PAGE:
Well, let me tell you, such activities can really take it out of you! The physical effort required to be a backcountry photographer is much higher than that required for most any other types of photography. Trying to stay in the best shape possible is just part of the game!

Don’t believe me about the fitness aspect? Just try doing a 17 mile day carrying 35 pounds of gear over rough terrain in the freezing cold!

Sometimes, as a backcountry photographer, you have to bear the elements.
Sometimes, as a backcountry photographer, you have to bear the elements.

The Mental State

Backcountry photography is hard! The long miles, the isolation, the physical effort, and dealing with mother nature can really wear you down mentally.

Just imagine driving 6+ hours to a location, hiking a couple of miles in, and getting camp set up before sunset. During the night you have an unexpected ice storm (the predicted temperatures were in the 60s), 60+ mile per hour winds, and bears wandering into your camp. On the way back from said trip your car breaks down and you’re are stranded waiting for help for over 9 hours (This is actually a brief account of my last trip to Dolly Sods).

This sort of thing can really break down your mental state!

One of the many amazing views from the Dolly Sods Wilderness, West Virginia.
That Dolly Sods trip I just described was hard, but man was it beautiful!

So, Why do We do It?

After going through all this, the question arises: why on Earth do we continue to do backcountry photography?

The answer, I think, is different for everyone, but I will give you my take on it.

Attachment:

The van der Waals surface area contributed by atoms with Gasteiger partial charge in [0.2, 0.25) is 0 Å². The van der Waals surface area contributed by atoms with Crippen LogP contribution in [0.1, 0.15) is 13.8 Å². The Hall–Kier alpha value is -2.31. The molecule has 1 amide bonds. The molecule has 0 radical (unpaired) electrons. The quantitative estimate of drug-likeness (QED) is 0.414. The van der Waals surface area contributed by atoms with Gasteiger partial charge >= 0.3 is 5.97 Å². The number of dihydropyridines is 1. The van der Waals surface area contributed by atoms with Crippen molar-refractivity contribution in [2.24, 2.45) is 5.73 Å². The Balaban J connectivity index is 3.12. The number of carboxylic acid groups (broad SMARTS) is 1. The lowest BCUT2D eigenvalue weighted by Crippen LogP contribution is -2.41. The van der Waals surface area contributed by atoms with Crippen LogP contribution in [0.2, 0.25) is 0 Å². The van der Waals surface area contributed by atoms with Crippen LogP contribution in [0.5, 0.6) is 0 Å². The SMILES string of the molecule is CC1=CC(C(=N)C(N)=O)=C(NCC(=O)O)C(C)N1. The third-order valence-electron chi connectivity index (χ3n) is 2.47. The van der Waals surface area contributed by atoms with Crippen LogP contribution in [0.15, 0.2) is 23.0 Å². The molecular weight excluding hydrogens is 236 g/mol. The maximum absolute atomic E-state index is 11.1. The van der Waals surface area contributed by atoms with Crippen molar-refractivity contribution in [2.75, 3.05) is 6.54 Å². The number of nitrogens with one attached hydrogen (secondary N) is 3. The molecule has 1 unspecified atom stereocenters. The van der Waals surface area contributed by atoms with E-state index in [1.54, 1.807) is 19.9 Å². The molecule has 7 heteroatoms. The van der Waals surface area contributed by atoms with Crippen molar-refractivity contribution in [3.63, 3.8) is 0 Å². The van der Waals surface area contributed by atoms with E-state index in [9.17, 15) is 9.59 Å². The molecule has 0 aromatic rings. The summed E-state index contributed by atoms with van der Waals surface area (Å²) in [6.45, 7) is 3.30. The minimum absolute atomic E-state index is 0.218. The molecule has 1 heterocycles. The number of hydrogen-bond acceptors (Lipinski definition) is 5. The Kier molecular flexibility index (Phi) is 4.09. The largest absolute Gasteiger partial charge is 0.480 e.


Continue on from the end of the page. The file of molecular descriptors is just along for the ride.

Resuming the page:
The Experiences

In doing backcountry photography, you are experiencing something that fewer and fewer people get to experience. As more and more cities pop up, we have less of a chance to experience nature at its best. You really can’t even begin to understand the immense beauty of mother nature until you are out in it. The experiences you gain by being “out there” can never be replaced.

The Images

Hey, at the end of the day we are just photographers. As such, we love getting a great image. What could possibly compare to the breathtaking beauty of our own planet!?

The Drive

At the end of the day, those of us who participate in backcountry photography have this drive to do it that we simply can’t explain. Sure, we can rattle off a few random reasons why we do it, but, when it’s all said and done, there’s just this thing inside of us that compels us to get out there and shoot the backcountry.

We can’t explain it. I’m not even sure exactly how to put it into words, but, for some of us, there will always be that constant voice inside our head telling us to get out and go photograph an adventure.

This brings me to my original statement: Backcountry photographers are all just a little bit insane (and proud of it)!

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2 Responses

    1. I think the last bit shows that this post isn’t about complaining, but more about explaining some of the mindset behind the people that enjoy doing a type of photography that some would consider to be slightly insane 😉